Cutting Through the Reality Distortion Field of ChatGPT

Here's What AI Experts Feel About This Intelligent Bot
Cutting Through the Reality Distortion Field of ChatGPT
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The most discussed story of the holiday season was not about ransomware or a supply chain attack but about "the smartest chatbot yet" - Chat Generative Pre-trained Transformer or ChatGPT. In the past two months, ChatGPT has taken the world by storm, and its feats were reported in The New York Times and other mainstream media.

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ChatGPT is not just another AI model among the thousands out there. It is touted to challenge human intelligence and take AI closer to humans. It garnered a million users in the first five days since its launch. Why would tech major Microsoft put a $10 billion bet on its creator, OpenAI?

In past decades of the digital revolution, investments in innovation-led initiatives suffered because most products were more hype than reality. Is ChatGPT yet another example of the "reality distortion field" - a term coined by Bud Tripple at Apple Computer in 1981?

ChatGPT is a natural language processing tool that uses machine learning algorithms to generate humanlike responses to user input. It responds to user prompts by churning out text responses in seconds. The accuracy of its output depends on the specifics of user prompts. Like other machine language models, it is trained on a large amount of text data and can generate relevant and consistent responses that seem eerily humanlike and highly contextual. It's now in its third iteration (GPT-3.5).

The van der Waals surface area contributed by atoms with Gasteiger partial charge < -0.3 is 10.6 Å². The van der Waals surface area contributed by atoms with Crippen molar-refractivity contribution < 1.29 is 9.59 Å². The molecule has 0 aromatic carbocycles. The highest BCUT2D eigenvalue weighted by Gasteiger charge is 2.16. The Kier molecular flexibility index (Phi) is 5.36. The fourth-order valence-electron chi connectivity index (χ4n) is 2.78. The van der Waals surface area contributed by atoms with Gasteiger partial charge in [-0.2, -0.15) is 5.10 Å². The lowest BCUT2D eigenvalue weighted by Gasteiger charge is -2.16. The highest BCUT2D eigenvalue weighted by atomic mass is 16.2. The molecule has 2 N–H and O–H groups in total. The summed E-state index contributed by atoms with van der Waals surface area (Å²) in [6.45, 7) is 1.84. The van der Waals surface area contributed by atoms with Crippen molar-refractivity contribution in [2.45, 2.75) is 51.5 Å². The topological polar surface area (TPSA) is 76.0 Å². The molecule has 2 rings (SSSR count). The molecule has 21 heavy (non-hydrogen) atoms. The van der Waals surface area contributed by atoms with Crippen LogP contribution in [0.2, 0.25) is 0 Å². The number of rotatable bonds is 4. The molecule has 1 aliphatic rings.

Ever since OpenAI made ChatGPT available for public use in November 2022, many had their moments of shock and awe. Several LinkedIn posts and blogs critiqued the chatbot by calling it "reasonably accurate," "not entirely satisfactory," and "hypothetical threat." So, how real is this interface for OpenAI's large language model, LLM, and what is its potential? What are the business applications? Are threat actors going to use it to improve their cyberattack techniques?

LLMs and AI-driven generative models have been around for years. There are tens of thousands of machine learning transformer models in existence today. Then why has ChatGPT become a key talking point?

Hype or Wonder?

Researchers at Microsoft and Google believe LLMs like ChatGPT could completely transform search engines. A New York Times article called ChatGPT a threat to Google's search business.